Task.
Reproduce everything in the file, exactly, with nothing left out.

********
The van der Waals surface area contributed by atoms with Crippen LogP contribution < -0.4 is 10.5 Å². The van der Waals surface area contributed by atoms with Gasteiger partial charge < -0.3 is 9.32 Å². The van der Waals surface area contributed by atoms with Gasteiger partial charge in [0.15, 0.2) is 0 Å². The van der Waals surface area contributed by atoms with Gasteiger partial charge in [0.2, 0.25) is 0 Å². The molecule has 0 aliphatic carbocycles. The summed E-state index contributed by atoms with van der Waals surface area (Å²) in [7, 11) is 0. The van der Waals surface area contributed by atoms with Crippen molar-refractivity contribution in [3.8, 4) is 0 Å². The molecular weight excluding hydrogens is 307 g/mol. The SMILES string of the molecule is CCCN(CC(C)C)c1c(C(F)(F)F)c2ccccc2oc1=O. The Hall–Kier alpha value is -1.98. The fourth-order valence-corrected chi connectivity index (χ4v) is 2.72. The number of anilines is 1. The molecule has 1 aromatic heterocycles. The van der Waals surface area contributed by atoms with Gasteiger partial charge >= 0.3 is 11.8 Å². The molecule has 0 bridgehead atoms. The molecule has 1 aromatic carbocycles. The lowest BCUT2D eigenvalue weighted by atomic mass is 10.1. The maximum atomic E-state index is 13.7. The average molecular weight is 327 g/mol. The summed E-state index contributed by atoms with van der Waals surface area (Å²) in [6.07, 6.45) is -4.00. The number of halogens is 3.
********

The van der Waals surface area contributed by atoms with Crippen LogP contribution < -0.4 is 10.5 Å². The van der Waals surface area contributed by atoms with Gasteiger partial charge < -0.3 is 9.32 Å². The van der Waals surface area contributed by atoms with Gasteiger partial charge in [0.15, 0.2) is 0 Å². The van der Waals surface area contributed by atoms with Gasteiger partial charge in [0.2, 0.25) is 0 Å². The molecule has 0 aliphatic carbocycles. The summed E-state index contributed by atoms with van der Waals surface area (Å²) in [7, 11) is 0. The van der Waals surface area contributed by atoms with Crippen molar-refractivity contribution in [3.8, 4) is 0 Å². The molecular weight excluding hydrogens is 307 g/mol. The SMILES string of the molecule is CCCN(CC(C)C)c1c(C(F)(F)F)c2ccccc2oc1=O. The Hall–Kier alpha value is -1.98. The fourth-order valence-corrected chi connectivity index (χ4v) is 2.72. The number of anilines is 1. The molecule has 1 aromatic heterocycles. The van der Waals surface area contributed by atoms with Gasteiger partial charge >= 0.3 is 11.8 Å². The molecule has 0 bridgehead atoms. The molecule has 1 aromatic carbocycles. The lowest BCUT2D eigenvalue weighted by atomic mass is 10.1. The maximum atomic E-state index is 13.7. The average molecular weight is 327 g/mol. The summed E-state index contributed by atoms with van der Waals surface area (Å²) in [6.07, 6.45) is -4.00. The number of halogens is 3.